Eileen Celestina Garcia raced down the mountain that overlooks her parents’ ranch home in northern New Mexico where friends and family have gathered for decades and where she has sat countless times among the stillness of the Ponderosa pines.

A wildfire was raging and Garcia knew she had just minutes to reach her parents and ensure they evacuated in time. Her hands grazed the trees as she spoke to them, thinking the least she could do is offer them gratitude and prayer in case they weren’t there when she returned.

“You’re trying not to panic — maybe it’s not real — just asking for miracles, asking for it not to affect our valley and stop,” she said.

Like many New Mexico families, Garcia’s is deep-rooted not only in the land but in their Catholic faith. As the largest wildfire burning in the U.S. marches across the high alpine forests and grasslands of the Sangre de Cristo Mountains, many in its path have pleaded with God for intervention in the form of rain and calm winds, and protection for their neighbors and beloved landscape.

They’ve invoked St. Florian, the patron saint of firefighters, the Virgin Mary as the blessed mother and the various patron saints of scattered villages. The fire has marched for several weeks across more than 262 square miles (678 square kilometers), destroying dozens of homes and forcing thousands of families to evacuate.

Favorable winds recently helped firefighters, but conditions are expected to worsen over the weekend, with consecutive days of red flag warnings. Forecasters warned of potentially historic conditions.

“There’s not going to be any letup in these winds,” said John Pendergrast, an air resource adviser on the fire.

During trying times, the largely Hispanic working-class neighborhoods here also rely on community and the lessons of those who came before them. Simply put, it’s querencia — a love of home or attachment to a place.

Some described fleeing the wildfire and imagining the faces of their neighbors in the lush valleys who they’ve helped with baling hay, fixing cars or harvesting firewood.

“One of my neighbors described it as seeing the mountains around us burn is really like seeing a loved one burn,” said Fidel Trujillo, whose family evacuated from the tiny town of Mora. “And I don’t think that’s any kind of exaggeration.”

Religion is infused in homes across the mountains, where crosses hang above many doors. Elected officials and fire managers frequently credited prayer when winds calmed enough to allow firefighters to get a better handle on the blaze. They prayed even more when things got tough. Some started novenas, or nine-day prayers, and encouraged family and friends to join in.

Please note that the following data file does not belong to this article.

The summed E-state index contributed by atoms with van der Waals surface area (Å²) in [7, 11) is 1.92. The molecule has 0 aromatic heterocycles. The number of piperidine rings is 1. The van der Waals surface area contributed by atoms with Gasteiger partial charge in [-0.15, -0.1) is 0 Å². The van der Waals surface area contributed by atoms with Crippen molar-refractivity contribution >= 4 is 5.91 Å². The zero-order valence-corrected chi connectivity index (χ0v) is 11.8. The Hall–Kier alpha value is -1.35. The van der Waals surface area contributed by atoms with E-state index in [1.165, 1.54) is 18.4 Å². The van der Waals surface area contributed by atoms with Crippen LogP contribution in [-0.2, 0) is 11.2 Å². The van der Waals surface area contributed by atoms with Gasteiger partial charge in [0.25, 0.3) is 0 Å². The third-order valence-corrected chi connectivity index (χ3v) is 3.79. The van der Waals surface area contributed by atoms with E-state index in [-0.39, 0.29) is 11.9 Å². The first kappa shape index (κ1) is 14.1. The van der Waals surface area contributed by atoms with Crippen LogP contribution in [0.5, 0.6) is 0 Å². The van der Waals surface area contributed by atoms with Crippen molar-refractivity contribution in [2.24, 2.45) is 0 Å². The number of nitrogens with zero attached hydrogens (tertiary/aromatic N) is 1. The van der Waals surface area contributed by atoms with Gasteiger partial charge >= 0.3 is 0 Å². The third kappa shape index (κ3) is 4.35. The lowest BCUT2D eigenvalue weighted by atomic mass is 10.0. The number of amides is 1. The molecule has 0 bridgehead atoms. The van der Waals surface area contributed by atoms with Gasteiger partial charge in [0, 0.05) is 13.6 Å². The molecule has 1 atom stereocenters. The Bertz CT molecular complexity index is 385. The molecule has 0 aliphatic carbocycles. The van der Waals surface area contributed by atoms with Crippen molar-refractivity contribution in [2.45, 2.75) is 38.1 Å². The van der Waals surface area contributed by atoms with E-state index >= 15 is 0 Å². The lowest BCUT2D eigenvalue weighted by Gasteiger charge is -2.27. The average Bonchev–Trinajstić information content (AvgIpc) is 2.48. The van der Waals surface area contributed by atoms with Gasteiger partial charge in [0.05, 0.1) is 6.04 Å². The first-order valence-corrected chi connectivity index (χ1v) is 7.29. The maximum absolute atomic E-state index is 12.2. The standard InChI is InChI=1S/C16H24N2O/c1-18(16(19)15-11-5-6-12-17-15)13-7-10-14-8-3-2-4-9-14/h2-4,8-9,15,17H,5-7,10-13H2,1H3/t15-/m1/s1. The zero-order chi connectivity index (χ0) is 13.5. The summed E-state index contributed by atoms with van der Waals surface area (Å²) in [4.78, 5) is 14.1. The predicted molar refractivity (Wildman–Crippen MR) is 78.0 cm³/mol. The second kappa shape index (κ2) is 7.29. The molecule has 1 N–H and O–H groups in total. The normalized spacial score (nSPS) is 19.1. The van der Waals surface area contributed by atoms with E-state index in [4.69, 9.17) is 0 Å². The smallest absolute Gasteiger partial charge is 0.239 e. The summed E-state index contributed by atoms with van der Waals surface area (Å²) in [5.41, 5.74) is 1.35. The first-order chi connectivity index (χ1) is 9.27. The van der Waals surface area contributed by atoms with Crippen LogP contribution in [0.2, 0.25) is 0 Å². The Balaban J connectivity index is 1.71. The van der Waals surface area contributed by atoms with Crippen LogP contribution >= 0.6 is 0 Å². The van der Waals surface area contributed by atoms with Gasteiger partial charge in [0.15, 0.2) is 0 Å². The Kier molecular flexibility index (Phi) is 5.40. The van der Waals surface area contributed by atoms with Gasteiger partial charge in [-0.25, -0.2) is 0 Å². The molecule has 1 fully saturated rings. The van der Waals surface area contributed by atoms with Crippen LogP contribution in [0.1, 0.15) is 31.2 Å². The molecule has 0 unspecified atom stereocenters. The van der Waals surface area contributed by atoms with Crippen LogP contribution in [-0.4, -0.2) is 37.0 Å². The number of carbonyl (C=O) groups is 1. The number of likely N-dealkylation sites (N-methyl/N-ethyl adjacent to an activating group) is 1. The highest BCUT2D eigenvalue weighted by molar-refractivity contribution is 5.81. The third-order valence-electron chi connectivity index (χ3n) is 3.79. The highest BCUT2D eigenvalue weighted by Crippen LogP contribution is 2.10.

The preservation of faith in this region was somewhat out of necessity. The Spanish settled the area centuries ago, but the Catholic Church as an institution was far away. Even now, deacons and priests rotate among the mission churches for Mass or to perform sacraments. People like Trujillo and his wife serve as mayordomos, or caretakers of those churches.

Also layered on the landscape are historic Spanish land grants, large ranches, traditional irrigation systems known as acequias, and moradas, which are meeting spaces for a religious brotherhood known as penitentes.

Prayer is intertwined in everything, Trujillo says, something that was passed down through generations. His dad has marked spots along hiking trails with crosses as a reminder to “pause, pray and give thanks,” Trujillo said.

By the grace of God, he said, his father-in-law’s ranch house in El Carmen survived the fire, and so did his childhood home in Ledoux. He’s unsure about his current residence in Mora amid a valley prized for its Christmas trees.

“Sometimes when things are beyond your control, you have to lean on that faith,” Trujillo said. “That’s what faith is.”

For many New Mexicans, regardless of where they live, the pull back home is strong.

Felicia Ortiz, president of the Nevada board of education, recently bought 36 acres (14.5 hectares) behind one of the mission churches to maintain roots in New Mexico. The land burned, but she’s hopeful some trees remain.

Nearby at her childhood home in Rociada, she remembers stomping on the dirt to make adobe bricks and peeling logs her family harvested to build a barn. She and her sister skated on a frozen pond in the yard and sledded down the hills. They watched the full moon rise over a tree next to their playhouse as her dad played “Bad Moon Rising” on vinyl.

Flames destroyed the house.

“I look at the pictures, and it looks like something out of a horror movie,” Ortiz said. “The tree that I had a swing on, it’s just a stick. The big piñon tree where we picked piñon, it’s like palitos (little sticks) now.”

Las Vegas Mayor Louie Trujillo called northern New Mexicans physically, emotionally and spiritually strong — “a breed of our own.” Many residents invoked the teachings and resilient spirits of their ancestors when offering up their homes to evacuees, feeding them, rescuing animals and starting fundraisers.

Garcia and her 9-year-old son, Leoncio, took refuge during the coronavirus pandemic at her parents’ ranch in Sapello and haven’t left. It’s where her family milked cows and made cheese to sell to neighbors. It’s where she sat among the trees overlooking the valley and dreamt about going to college and helping her family.

More recently, the trees gave her the solace she needed to write a chapter in a book about female trailblazers.

When fleeing, she grabbed pictures of relatives and a bag with religious items that she carried on a 100-mile (160-kilometer) pilgrimage she organized and walked for 10 years.

“If our ranch and our trees are still there, what I keep seeing is an opportunity to offer space for healing for folks to come and sit with the trees that they’ve lost,” she said.

Fonseca is a member of the AP’s Race and Ethnicity team.